Two years ago, cryptocurrency was a thrill ride. Then the bubble popped, and it became a passing fad that had had its time. To most people, anyway. True believers kept believing, developers kept toiling, and the technology quietly kept growing. Then, last July, Libra showed up.
Well, at least a vision for Libra, the name Facebook has given to its “global” digital currency project.
Libra has triggered strong reactions, largely critical ones, from central bankers across the globe. It even seems to have inspired China to speed up the development of its own digital currency. Now, as we head into 2020, it appears that crypto is poised to reenter the scene in a big way.
This time, however, it won’t be so thrilling. In fact, there’s a good chance it will make you at least a bit uncomfortable. Depending on your perspective, it might even piss you off.
If you think you’ve gotten away with ignoring the extremely weird and disorienting cryptocurrency scene, Mark Zuckerberg would like a word. Because Libra, the cryptocurrency Facebook wants to create, is going to make the world a better place, he says. The currency, which will rely on technology inspired by systems like Bitcoin, is about promoting “financial inclusion” and helping people “lift themselves out of poverty,” Zuckerberg told the US House of Representatives in October.
He went on to suggest that if the US doesn’t let Libra launch, its global influence could be undermined. China is “moving quickly to launch similar ideas in the coming months,” he said. “Libra will be backed mostly by dollars, and I believe it will extend America’s financial leadership as well as our democratic values and oversight around the world.”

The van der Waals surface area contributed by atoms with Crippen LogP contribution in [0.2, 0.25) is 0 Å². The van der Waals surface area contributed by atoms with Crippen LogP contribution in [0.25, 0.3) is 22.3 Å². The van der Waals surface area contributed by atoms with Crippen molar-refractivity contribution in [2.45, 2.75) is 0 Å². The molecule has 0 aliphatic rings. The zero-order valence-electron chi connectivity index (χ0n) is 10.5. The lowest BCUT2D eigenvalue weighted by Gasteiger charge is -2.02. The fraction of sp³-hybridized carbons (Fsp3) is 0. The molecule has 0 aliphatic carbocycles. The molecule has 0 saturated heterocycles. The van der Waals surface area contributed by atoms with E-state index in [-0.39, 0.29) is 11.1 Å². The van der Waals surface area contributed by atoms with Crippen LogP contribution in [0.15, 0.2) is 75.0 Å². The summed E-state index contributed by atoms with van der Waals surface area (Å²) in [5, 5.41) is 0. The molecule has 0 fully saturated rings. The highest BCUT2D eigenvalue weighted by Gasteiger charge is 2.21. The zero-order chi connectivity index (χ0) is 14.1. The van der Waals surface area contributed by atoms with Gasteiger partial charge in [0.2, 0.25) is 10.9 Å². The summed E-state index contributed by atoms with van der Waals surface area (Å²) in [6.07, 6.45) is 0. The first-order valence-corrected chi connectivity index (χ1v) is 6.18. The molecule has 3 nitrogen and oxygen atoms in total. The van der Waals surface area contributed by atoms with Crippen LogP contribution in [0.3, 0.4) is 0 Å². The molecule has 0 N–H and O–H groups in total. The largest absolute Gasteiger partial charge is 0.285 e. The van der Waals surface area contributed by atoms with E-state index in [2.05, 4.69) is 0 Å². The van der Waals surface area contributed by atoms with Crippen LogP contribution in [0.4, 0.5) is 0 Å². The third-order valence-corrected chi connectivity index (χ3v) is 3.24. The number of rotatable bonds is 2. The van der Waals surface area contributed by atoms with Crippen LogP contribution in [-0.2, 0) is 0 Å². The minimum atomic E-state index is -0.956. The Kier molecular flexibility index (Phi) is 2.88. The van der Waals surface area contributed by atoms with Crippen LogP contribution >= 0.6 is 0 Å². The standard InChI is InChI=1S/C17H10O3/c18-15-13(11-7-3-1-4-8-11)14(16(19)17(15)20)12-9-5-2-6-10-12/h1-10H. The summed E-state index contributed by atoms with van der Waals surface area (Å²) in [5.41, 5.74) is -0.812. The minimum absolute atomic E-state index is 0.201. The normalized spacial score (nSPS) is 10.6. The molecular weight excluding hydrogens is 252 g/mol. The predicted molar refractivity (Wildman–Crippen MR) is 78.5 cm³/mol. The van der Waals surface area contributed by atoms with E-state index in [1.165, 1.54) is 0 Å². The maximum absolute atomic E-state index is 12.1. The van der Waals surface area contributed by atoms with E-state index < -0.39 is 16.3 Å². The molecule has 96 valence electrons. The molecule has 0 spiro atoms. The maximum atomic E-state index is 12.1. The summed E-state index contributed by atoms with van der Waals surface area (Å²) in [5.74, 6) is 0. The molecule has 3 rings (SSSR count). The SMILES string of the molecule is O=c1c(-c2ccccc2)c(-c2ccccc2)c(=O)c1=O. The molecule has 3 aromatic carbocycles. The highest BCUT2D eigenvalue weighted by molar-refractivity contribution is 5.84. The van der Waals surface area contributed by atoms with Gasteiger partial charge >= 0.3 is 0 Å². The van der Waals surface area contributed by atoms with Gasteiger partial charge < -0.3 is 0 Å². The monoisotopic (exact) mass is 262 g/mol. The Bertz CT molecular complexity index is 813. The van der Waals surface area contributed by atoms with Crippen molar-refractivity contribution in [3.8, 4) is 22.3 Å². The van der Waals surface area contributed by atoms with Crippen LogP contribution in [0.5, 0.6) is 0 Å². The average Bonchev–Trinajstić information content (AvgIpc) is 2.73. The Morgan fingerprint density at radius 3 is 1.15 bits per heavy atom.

There is a lot to unpack here. But let’s start with how Facebook, behind its army of PR specialists and lobbyists, apparently plans to sell the plan. Not only is Libra humanitarian, but it’s patriotic! How could you possibly think it’s a bad thing?
There’s obviously a big problem with this. Many people don’t trust Facebook with their private data, see it as a threat to democracy, or both. Now the company wants to launch its own currency? Is it just trolling us?
At this point the company might emphasize that it won’t be in charge of the Libra Association, the nonprofit it created to manage the currency. The group, made up of 20 other firms in addition to Facebook, will manage a “reserve” of government-issued money that is supposed to back each digital unit and keep the currency stable. Half of that reserve will be US dollars, and the other half will be made up of British pounds, Japanese yen, euros, and Singapore dollars.
Fine, but the design itself has worried US policymakers, who say they can’t even tell what Libra is, much less how to deal with it. Whatever it is, it will probably be hard to ignore in 2020.
If you are insulted that I even called Libra a “cryptocurrency,” and find yourself triggered by what you view as the misuse of this word, I’ve got some bad news: it’s going to get worse. You can thank Libra for that. Also, the People’s Bank of China.